If you want to capture the best indoor flash photography photos or improve your indoor flash photography skills it is important to use the right equipment. This is all well and good but with so much flash equipment available, what is the essential indoor flash photography equipment and what are the essentials you should have in your photography bag? Perhaps this may be of some use…….
Indoor flash photography equipment – Speed lights
First on the list of indoor flash photography equipment is a speed light or two. Now then, there is an argument that strobe lights are the best for indoor flash photography however this is not always the case. If you have your own photography studio and only take photos in that then I agree that a strobe light is best.
If, however, you don’t have your own specific studio and do indoor flash photography in multiple locations speed lights are essential to provide the light. Speed lights are small, light and easily transportable. You can also set up speed lights wherever you want, unlike a strobe which requires a mains power supply. Speed lights are by far the best solution in this situation, and if you have lots of them there are numerous lighting set ups you can use.
The speed lights I use for my indoor flash photography comprise the Godox Ving speed lights. These speed lights are powerful, have full manual mode and ETTL mode, HSS mode and are very user friendly. My first speed light was a Canon 600EX but when this went wrong I didn’t have the funds to replace it, so I had to buy a budget speed light – which ended up being the Godox Ving. I was so impressed with this flash I ended up buying three more of them to gang together as a single light solution. If you want a cheap but exceptionally good speed light you won’t go too far wrong with the Godox Ving.
Indoor flash photography equipment – Flash triggers
If you are serious about your indoor flash photography you need to take the speed lights off camera and position them around the model. In order to fire the speed lights when you press the shutter button you can either use an off camera flash cord (which is cumbersome and leaves trailing wires everywhere) or wireless flash triggers, and this is what I use.
There are various makes and models of flash trigger on the market and they vary in price from really cheap (like the unbranded Chinese models) to the stupidly expensive (like the top end Pocket Wizards). There are times when you need to spend a lot of money on indoor flash photography equipment, but this is not the case with flash triggers. Pocket Wizards are very good, but there really is no need to shell out hundreds of bucks for them.
The flash triggers I use are the Yongnuo 622 flash triggers combined with the Yongnuo transmitter on my camera. The Yongnuo 622 transmitters have ETTL technology, which is very useful for those times when setting the flash power manually isn’t feasible. The Yongnuo 622 flash triggers aren’t super cheap but they aren’t really expensive either, so they are affordable. I have never had any problems with misfires and the Yongnuo 622 flash triggers are very reliable. The Yongnuo TX transmitter isn’t actually needed since you can use the 622 flash triggers as transmitters as well as receivers. I use the Yongnuo TX because it allows me to adjust the power of every individual speed light from the camera position, i.e. without having to walkover to each individual speed light and adjust it individually.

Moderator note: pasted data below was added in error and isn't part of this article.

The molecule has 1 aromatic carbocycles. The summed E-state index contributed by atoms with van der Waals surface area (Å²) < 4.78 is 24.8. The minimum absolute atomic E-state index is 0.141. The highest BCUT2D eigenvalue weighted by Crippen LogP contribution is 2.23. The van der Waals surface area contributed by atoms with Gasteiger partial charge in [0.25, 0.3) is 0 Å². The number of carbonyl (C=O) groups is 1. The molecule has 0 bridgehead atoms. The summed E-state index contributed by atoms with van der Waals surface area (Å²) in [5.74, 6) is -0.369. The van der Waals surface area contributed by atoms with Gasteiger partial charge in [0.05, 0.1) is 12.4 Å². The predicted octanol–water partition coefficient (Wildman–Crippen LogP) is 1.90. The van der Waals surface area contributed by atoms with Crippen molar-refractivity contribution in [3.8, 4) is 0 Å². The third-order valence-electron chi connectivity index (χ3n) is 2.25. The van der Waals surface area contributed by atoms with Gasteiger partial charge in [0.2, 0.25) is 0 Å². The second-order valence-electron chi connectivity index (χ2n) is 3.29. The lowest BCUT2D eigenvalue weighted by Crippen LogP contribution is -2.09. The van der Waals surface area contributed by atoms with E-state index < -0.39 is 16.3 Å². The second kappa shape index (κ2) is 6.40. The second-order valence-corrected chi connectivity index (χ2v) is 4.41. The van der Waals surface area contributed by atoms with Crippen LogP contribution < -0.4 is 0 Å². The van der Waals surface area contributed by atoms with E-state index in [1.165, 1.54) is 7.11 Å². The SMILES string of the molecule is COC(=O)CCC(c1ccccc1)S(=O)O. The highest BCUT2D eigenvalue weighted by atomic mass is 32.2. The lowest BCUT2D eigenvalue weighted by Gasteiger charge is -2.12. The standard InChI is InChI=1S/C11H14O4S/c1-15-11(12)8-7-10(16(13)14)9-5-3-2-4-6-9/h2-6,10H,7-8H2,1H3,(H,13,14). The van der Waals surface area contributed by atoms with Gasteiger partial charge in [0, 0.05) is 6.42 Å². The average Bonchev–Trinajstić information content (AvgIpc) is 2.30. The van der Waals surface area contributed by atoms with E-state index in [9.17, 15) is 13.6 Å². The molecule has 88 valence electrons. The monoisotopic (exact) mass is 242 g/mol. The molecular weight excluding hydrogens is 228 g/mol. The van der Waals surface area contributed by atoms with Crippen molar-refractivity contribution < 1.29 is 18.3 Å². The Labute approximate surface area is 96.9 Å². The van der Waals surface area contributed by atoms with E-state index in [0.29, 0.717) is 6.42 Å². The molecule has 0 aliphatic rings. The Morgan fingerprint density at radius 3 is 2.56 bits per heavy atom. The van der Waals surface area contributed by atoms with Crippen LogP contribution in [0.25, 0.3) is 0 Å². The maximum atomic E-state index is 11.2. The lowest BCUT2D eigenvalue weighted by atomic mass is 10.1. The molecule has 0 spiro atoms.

Indoor flash photography equipment – Light modifiers
Flash light is harsh and can leave nasty hot spots on the model. The best way of dealing with these hot spots and eliminating them in the first instance is to soften the light some type of light modifier.
I own and use several different types of light modifiers, including shoot through brollies (which are my personal favorite), soft boxes of various sizes and small diffuser caps. Some photographers use reflectors for bouncing flash back on to the subject, however I am not a fan of bounce flash so I don’t use reflectors.
Indoor flash photography equipment – Light stands
Light stands always seem to be at the bottom of the list of indoor photography flash equipment which I find surprising. Light stands are important to hold the speed lights in place and must be strong enough to securely support the speed light, the flash trigger and also the light modifier being used.
It is worth remembering the light stands will be holding equipment costing a lot of money so you should never scrimp on lighting stands and always buy stands that extend taller and are stronger than you think you are going to need. There is nothing worse than buying a light stand that is just the right height for general use, and then find out you need a taller one for a specific shoot. It is better to have one that is too tall (when fully extended) and use it at half or three quarters height for general use and then extend it all the way when you need the extra height.
If you are looking for some strong and sturdy light stands Amazon is a great place to source them, and the search box below may be of some use.
Keen photographer addicted to cameras, lenses and everything photography related. Feel free to follow me in my photography ramblings, and if you have any thoughts, comments, queries or anything else to add I would love to hear from you.
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